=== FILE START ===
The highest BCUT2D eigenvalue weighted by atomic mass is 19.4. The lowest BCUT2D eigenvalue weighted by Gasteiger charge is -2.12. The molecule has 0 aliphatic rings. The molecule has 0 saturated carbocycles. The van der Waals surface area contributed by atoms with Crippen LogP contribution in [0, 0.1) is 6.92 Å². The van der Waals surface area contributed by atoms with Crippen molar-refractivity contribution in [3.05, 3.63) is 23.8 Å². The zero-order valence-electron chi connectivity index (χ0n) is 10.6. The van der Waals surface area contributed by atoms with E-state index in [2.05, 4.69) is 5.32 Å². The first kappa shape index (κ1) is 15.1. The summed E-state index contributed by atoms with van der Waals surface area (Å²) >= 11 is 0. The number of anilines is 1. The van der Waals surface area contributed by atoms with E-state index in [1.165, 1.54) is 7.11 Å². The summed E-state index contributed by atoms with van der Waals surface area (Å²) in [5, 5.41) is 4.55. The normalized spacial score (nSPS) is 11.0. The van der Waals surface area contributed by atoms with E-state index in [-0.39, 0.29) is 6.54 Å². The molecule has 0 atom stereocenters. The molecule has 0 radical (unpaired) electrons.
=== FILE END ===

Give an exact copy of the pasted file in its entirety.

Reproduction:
The highest BCUT2D eigenvalue weighted by atomic mass is 19.4. The lowest BCUT2D eigenvalue weighted by Gasteiger charge is -2.12. The molecule has 0 aliphatic rings. The molecule has 0 saturated carbocycles. The van der Waals surface area contributed by atoms with Crippen LogP contribution in [0, 0.1) is 6.92 Å². The van der Waals surface area contributed by atoms with Crippen molar-refractivity contribution in [3.05, 3.63) is 23.8 Å². The zero-order valence-electron chi connectivity index (χ0n) is 10.6. The van der Waals surface area contributed by atoms with E-state index in [2.05, 4.69) is 5.32 Å². The first kappa shape index (κ1) is 15.1. The summed E-state index contributed by atoms with van der Waals surface area (Å²) >= 11 is 0. The number of anilines is 1. The van der Waals surface area contributed by atoms with E-state index in [1.165, 1.54) is 7.11 Å². The summed E-state index contributed by atoms with van der Waals surface area (Å²) in [5, 5.41) is 4.55. The normalized spacial score (nSPS) is 11.0. The van der Waals surface area contributed by atoms with E-state index in [-0.39, 0.29) is 6.54 Å². The molecule has 0 atom stereocenters. The molecule has 0 radical (unpaired) electrons.